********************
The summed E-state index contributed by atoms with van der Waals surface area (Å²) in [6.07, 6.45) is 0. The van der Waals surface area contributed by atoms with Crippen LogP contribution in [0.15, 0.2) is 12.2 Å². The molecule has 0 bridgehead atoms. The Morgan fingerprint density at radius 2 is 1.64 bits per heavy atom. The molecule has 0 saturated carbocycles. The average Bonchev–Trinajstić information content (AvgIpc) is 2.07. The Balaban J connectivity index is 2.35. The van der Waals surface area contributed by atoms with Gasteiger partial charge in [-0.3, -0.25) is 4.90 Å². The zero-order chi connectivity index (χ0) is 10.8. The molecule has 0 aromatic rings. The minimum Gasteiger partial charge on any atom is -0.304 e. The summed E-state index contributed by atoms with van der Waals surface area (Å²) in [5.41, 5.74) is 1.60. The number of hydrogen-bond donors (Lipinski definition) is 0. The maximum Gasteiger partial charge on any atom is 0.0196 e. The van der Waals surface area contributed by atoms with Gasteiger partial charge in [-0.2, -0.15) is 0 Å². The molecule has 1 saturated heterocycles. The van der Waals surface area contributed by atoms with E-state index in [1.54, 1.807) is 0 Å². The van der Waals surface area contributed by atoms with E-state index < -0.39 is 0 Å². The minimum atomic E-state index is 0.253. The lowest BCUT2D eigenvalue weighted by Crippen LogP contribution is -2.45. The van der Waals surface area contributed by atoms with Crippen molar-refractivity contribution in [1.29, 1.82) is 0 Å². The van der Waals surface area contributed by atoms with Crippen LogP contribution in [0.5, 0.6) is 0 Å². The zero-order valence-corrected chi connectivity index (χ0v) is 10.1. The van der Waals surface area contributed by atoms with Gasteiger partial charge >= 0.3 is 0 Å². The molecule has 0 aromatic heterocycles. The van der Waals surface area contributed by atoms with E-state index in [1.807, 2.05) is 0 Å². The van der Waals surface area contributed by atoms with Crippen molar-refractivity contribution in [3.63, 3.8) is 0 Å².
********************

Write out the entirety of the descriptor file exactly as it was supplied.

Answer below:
The summed E-state index contributed by atoms with van der Waals surface area (Å²) in [6.07, 6.45) is 0. The van der Waals surface area contributed by atoms with Crippen LogP contribution in [0.15, 0.2) is 12.2 Å². The molecule has 0 bridgehead atoms. The Morgan fingerprint density at radius 2 is 1.64 bits per heavy atom. The molecule has 0 saturated carbocycles. The average Bonchev–Trinajstić information content (AvgIpc) is 2.07. The Balaban J connectivity index is 2.35. The van der Waals surface area contributed by atoms with Gasteiger partial charge in [-0.3, -0.25) is 4.90 Å². The zero-order chi connectivity index (χ0) is 10.8. The molecule has 0 aromatic rings. The minimum Gasteiger partial charge on any atom is -0.304 e. The summed E-state index contributed by atoms with van der Waals surface area (Å²) in [5.41, 5.74) is 1.60. The number of hydrogen-bond donors (Lipinski definition) is 0. The maximum Gasteiger partial charge on any atom is 0.0196 e. The van der Waals surface area contributed by atoms with Gasteiger partial charge in [-0.2, -0.15) is 0 Å². The molecule has 1 saturated heterocycles. The van der Waals surface area contributed by atoms with E-state index in [1.54, 1.807) is 0 Å². The van der Waals surface area contributed by atoms with E-state index < -0.39 is 0 Å². The minimum atomic E-state index is 0.253. The lowest BCUT2D eigenvalue weighted by Crippen LogP contribution is -2.45. The van der Waals surface area contributed by atoms with Crippen molar-refractivity contribution in [1.29, 1.82) is 0 Å². The van der Waals surface area contributed by atoms with Crippen LogP contribution in [0.5, 0.6) is 0 Å². The zero-order valence-corrected chi connectivity index (χ0v) is 10.1. The van der Waals surface area contributed by atoms with Gasteiger partial charge >= 0.3 is 0 Å². The molecule has 0 aromatic heterocycles. The van der Waals surface area contributed by atoms with E-state index in [1.807, 2.05) is 0 Å². The van der Waals surface area contributed by atoms with Crippen molar-refractivity contribution in [3.63, 3.8) is 0 Å².